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Are Horses Getting Smaller?

I am thinking of returning to canal boating after sailing for 35 years.
Looking at boats for share and sale I see a vast improvement in heating, lighting and comfort levels.
I am interested in why engines have grown so much. My last boat a 35ft Piper had a 10hp engine and we used on the canals and ventured onto the River Trent. I believe it takes about 6hp to propel a 50ft narrowboat at 4mph so why are 35hp and above now the norm?
What are the downsides and fuel costs of using these engines that are seldom on little more than tick over?

Asked by: Jack Thompson  | 1.34pm, Monday 3 January

WW says:

You are quite right that the power needed to push a narrowboat is so low, however, there are a number of reasons that higher power engines are used.
Firstly, there are the losses provided by the gearbox, alternator, waterpump, etc, plus the inherent inability of the propellor to deliver the power supplied to the water- so only a small amount of the generated energy is required. Consider that, 30 years ago, a 35amp alternator was standard (max power around 400W) and now alternators totalling 200amp (2400W) can be fitted, and that is where some of the power is going! Maybe less than 20% of the engine power will ever end up actually as useful propulsion power.
Also, most boaters don't want their engine running very fast at canal speed and flat out on rivers, so choose an engine that delivers canal speed around 1300 to 1500rpm. I agree that specifying too large an engine can lead to problems, such as glazing of cylinders and oil sludging.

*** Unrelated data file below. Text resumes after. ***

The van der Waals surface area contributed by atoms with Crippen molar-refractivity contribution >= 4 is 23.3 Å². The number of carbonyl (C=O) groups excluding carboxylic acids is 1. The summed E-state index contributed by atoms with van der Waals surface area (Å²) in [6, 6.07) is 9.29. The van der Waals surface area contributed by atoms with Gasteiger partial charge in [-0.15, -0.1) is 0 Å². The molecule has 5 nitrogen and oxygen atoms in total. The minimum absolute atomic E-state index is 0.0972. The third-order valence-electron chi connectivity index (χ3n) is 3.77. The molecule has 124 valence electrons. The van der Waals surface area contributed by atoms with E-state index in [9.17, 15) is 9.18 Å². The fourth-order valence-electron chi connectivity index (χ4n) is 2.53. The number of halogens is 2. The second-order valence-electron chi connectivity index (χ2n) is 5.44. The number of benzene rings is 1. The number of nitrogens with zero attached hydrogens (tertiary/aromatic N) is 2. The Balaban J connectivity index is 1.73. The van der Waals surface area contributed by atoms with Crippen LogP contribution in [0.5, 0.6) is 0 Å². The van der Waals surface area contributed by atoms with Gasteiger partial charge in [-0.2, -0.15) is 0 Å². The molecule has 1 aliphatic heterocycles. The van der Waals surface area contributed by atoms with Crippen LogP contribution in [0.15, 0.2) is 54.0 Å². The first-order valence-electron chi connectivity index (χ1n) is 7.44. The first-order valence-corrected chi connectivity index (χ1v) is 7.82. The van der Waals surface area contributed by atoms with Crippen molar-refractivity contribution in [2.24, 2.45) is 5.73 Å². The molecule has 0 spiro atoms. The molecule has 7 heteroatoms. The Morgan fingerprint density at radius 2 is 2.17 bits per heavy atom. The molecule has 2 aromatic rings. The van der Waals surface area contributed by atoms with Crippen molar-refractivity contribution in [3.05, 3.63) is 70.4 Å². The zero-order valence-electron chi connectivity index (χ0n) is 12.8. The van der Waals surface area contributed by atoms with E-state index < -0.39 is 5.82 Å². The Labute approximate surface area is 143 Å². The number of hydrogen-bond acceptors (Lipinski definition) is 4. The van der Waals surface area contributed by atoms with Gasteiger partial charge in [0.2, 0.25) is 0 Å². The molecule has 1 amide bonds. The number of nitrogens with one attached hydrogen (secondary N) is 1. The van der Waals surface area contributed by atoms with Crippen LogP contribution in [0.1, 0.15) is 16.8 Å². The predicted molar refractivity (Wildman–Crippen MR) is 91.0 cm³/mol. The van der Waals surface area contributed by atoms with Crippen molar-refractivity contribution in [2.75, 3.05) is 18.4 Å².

There is another way of looking at this- pushing a boat is more related to the torque output of the engine, than the direct horsepower. Torque for a diesel engine is most closely related to engine capacity. While many modern engines produce more hp per litre capacity, the torque remains fairly static.
So, a 10hp engine from the 1970's(say, a SABB 10GG) would have a cubic capacity of about 0.8litre. A modern diesel engine of that size would produce abour 20hp, but with a similar level of torque (or even less, possibly)
My 60ft narrowboat is powered by a 35hp, 1.8litre engine, and this gives a reasonable relaxed cruising speed on the canals
(1300rpm or so) and isn't too stressed on tidal rivers (1800 to 2000 rpm).
Fuel costs can be more, with some of the bigger engines, but running mid-range in their RPM range is more economical than engines running close to their maximum rating; around 30% extra fuel consumption in the last 15% of the rev range is normal.
If you think about older engines, such as air cooled listers, they arequite large capacity engines, but produce modest horsepower, at quite low engine speeds, but the mass of the engine, combined with the cyl;inder capacity, gives high levels of torque to push the boat. However, they are, in theory, less fuel efficient, if measured in terms of hp, but not when pushing a narrowboat!
incidentally, a 35hp engine uses around 1 to 1.5 litres of fuel an hour, on normal cruising, give or take a bit!
Hope that helps- if not, just shout!

Mark Langley  | 2.04PM, Monday 3 January

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